This month marks the start of my fortieth year in the trade, in which we never stop learning. Over the years I have seen many changes and one component that comes to mind is the diesel glow plug.
When I started my career at a Ford truck dealership, the Ford A Series had a manual pump in the cab with which the driver would pump Easy Start into the manifold and after a lot of clattering and smoke, the engine would eventually fire into life.
Another method was a heater element just under the air filter, which diesel would be dribbled onto and would start a small fire, not the best of ideas as many an air filter would end up catching fire.
Fast forward to the present day and we now have glow plugs that have pressure sensors built in to monitor combustion – it is a common misconception that glow plugs are just for starting, I know of some techs that still believe this.
I was asked by a garage to look at a recently fitted glow plug that had failed, resulting in catastrophic engine failure and the subsequent writing-off of the vehicle. The tip of the plug appeared to have dropped out. When I examined the plug, there was evidence of ‘blow by’ up the shaft of the plug as far as the thread. Examining the relevant aperture in the cylinder head revealed a lot of carbon build up. See Figure 1 and 2.
The plug seat and aperture had not been cleaned prior to installation of the replacement set of plugs. The vehicle had covered about 30 miles after the plugs were fitted until the apparent failure of the plug. I had difficulty convincing them that the failure was due to poor installation and not component failure.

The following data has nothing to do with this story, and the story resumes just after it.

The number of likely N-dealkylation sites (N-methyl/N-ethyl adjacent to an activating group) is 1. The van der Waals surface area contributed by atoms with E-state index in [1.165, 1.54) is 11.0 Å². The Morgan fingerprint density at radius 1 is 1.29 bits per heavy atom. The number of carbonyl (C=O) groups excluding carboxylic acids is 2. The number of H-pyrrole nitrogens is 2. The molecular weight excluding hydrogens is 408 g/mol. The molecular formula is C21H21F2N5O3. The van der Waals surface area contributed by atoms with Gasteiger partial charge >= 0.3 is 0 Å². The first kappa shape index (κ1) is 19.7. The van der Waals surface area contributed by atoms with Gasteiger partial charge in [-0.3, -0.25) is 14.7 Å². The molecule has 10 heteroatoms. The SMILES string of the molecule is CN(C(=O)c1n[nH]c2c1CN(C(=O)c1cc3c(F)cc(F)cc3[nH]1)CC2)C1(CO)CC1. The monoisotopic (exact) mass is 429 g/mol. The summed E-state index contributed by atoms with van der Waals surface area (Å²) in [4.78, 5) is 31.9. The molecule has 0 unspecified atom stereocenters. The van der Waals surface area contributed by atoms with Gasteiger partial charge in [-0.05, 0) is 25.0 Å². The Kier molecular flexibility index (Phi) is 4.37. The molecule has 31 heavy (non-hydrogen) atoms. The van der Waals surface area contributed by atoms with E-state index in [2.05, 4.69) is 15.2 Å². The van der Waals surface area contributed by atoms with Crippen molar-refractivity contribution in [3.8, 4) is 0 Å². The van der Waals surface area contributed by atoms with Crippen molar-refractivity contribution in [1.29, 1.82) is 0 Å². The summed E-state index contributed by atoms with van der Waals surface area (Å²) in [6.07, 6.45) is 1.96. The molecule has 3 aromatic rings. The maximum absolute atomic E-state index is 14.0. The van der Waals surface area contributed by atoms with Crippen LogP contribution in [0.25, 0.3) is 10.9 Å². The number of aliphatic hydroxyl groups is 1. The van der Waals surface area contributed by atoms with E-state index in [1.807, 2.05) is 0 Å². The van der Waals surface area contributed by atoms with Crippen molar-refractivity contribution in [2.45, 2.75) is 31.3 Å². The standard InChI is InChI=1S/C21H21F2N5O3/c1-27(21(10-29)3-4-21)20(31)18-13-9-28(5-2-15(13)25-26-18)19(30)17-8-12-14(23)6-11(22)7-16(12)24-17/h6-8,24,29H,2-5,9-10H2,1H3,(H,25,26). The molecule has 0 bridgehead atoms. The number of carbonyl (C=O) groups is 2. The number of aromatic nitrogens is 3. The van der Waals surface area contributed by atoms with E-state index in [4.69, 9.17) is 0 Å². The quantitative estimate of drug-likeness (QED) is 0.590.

The poorly seated plug would have vibrated at every combustion event and it would not take much calculation to work out this would be in the tens of thousands.
Unfortunately, I could not give them the answer they required and with a repair bill approaching £10,000 for a new engine, turbo etc. the vehicle was written off.
Another garage had asked for my advice with an ongoing problem with a Ford Focus 1.6 Diesel, this vehicle had kept going into limp home mode. I asked if any fault codes were stored to which the reply was “Just for glow plugs, but that’s just for starting”. After I had explained that the glow control fault would indeed put the vehicle into limp home they duly set about checking the current draw from the glow plugs.
A week or so later, I received another call from them explaining how they had extreme difficulty removing the plugs and was I sure this would fix the problem. All too often, problems like this are brushed aside due to their difficulty or a lack of knowledge.
Last month, the glow plug problem raised its ugly head for my own customer. A Mercedes ML came in for an inlet manifold flap motor, which I had diagnosed earlier. It was the first one I had done so I had set aside plenty of time to tackle the job; just as well as it went from bad to worse. I discovered a blue Scotchlok in the wiring to the glow plugs, see Figure 3.
Checking the resistance of the plugs revealed the reason for the temporary repair and attempting to remove the offending plugs opened a further can of worms. We called the customer to explain the problem and how we could rectify it to buy us some more time.
We then called Steve at Pichler Tools and the necessary removal and cleaning kit was with us by 11am the next day – great service as usual. The plugs were removed, seats cleaned and the Merc was back on the road.
I’ve not encountered any of the new pressure sensing glow plugs yet, but I’m sure it won’t be long until a problem presents itself and we learn something new from the experience.